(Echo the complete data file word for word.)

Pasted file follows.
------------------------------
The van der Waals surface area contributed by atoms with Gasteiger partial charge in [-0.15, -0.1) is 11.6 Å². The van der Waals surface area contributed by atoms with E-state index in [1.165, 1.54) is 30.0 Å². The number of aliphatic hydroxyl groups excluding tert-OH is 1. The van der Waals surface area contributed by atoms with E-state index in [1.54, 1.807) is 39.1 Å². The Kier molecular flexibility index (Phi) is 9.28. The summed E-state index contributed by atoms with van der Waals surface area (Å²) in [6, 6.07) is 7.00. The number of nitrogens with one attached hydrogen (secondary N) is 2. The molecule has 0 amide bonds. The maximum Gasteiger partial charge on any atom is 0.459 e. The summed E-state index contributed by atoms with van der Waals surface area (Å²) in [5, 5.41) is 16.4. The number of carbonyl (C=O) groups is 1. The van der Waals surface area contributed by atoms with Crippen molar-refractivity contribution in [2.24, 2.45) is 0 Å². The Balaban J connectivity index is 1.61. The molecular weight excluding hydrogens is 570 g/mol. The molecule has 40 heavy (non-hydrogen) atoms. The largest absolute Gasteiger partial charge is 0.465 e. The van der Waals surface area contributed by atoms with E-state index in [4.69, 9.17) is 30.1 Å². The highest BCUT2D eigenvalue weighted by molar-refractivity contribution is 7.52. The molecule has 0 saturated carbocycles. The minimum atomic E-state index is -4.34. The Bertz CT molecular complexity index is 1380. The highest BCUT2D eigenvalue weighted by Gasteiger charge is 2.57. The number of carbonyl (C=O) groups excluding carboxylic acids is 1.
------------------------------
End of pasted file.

The van der Waals surface area contributed by atoms with Gasteiger partial charge in [-0.15, -0.1) is 11.6 Å². The van der Waals surface area contributed by atoms with E-state index in [1.165, 1.54) is 30.0 Å². The number of aliphatic hydroxyl groups excluding tert-OH is 1. The van der Waals surface area contributed by atoms with E-state index in [1.54, 1.807) is 39.1 Å². The Kier molecular flexibility index (Phi) is 9.28. The summed E-state index contributed by atoms with van der Waals surface area (Å²) in [6, 6.07) is 7.00. The number of nitrogens with one attached hydrogen (secondary N) is 2. The molecule has 0 amide bonds. The maximum Gasteiger partial charge on any atom is 0.459 e. The summed E-state index contributed by atoms with van der Waals surface area (Å²) in [5, 5.41) is 16.4. The number of carbonyl (C=O) groups is 1. The van der Waals surface area contributed by atoms with Crippen molar-refractivity contribution in [2.24, 2.45) is 0 Å². The Balaban J connectivity index is 1.61. The molecular weight excluding hydrogens is 570 g/mol. The molecule has 40 heavy (non-hydrogen) atoms. The largest absolute Gasteiger partial charge is 0.465 e. The van der Waals surface area contributed by atoms with E-state index in [4.69, 9.17) is 30.1 Å². The highest BCUT2D eigenvalue weighted by molar-refractivity contribution is 7.52. The molecule has 0 saturated carbocycles. The minimum atomic E-state index is -4.34. The Bertz CT molecular complexity index is 1380. The highest BCUT2D eigenvalue weighted by Gasteiger charge is 2.57. The number of carbonyl (C=O) groups excluding carboxylic acids is 1.